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Balance and Nurture: Composting in Cold Weather

Balance and Nurture: Composting in Cold Weather

Story by Jodi Anderson

Compost provides the full spectrum of nutrients that your garden needs, even beyond what organic fertilizers can. The microorganisms in your compost will enable your plants to absorb the nutrients from fertilizers more efficiently, and the nutrients are available over time, as your plants need them. Compost protects your plants from many soil pathogens. Plus, composting is only as complicated as you want it to be. However, there are some factors to consider when tending to your compost pile during the cold winter months.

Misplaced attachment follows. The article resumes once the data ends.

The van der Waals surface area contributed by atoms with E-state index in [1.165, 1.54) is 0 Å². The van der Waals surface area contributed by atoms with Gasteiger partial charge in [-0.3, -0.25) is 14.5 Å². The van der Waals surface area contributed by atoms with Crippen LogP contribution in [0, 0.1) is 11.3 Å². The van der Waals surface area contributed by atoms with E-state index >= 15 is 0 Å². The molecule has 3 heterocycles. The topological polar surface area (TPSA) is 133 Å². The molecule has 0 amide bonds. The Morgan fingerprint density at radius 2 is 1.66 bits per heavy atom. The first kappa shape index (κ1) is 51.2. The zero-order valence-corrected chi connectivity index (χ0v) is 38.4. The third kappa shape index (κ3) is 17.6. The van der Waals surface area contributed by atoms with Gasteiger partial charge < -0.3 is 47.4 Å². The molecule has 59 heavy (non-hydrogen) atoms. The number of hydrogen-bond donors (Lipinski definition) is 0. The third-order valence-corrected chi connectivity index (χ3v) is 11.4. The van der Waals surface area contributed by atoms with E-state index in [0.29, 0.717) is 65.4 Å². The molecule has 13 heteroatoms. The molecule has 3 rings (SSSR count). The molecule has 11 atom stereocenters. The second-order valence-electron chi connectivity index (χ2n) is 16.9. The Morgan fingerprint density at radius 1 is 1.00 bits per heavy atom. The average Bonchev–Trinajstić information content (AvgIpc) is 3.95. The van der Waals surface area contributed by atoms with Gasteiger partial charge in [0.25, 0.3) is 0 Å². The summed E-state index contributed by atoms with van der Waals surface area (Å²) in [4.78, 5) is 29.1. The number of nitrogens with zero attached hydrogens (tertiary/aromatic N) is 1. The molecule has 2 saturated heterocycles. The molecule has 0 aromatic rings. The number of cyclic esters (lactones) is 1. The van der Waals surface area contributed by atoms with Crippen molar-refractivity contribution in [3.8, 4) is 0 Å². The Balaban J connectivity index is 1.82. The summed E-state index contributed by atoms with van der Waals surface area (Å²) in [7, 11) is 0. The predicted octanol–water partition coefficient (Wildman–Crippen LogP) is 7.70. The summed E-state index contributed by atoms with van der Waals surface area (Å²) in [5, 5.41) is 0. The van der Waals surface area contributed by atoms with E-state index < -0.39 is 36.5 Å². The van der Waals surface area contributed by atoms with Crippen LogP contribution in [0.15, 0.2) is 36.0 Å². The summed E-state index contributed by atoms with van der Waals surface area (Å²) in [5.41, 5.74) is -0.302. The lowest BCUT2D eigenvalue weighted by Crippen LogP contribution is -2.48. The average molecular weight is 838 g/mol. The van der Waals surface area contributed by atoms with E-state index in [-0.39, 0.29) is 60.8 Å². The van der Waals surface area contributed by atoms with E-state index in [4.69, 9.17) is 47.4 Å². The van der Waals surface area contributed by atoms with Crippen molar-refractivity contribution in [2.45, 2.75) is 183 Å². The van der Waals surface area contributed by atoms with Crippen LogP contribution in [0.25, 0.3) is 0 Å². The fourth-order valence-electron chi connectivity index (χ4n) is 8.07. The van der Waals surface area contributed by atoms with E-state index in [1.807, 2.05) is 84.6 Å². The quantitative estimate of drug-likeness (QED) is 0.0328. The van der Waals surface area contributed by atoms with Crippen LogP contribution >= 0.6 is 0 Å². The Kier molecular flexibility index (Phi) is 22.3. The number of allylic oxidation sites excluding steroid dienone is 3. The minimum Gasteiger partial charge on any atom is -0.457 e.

To create a compost pile in a short time, you need to consider a balance of four things: carbon, nitrogen, water, and oxygen. Carbon provides food for microorganisms. Examples of dry, tough, and fibrous carbon material include dry leaves, rotted hay, straw, sawdust, shredded paper, wood chips, and cornstalks. An active compost pile has lots of high-carbon “brown” materials. Layers of carbon-rich material are especially important in keeping your pile decomposing during winter months. The larger, fluffier bits of dry leaves and other brown material act like down in a winter coat, allowing oxygen to flow while keeping the microbes insulated.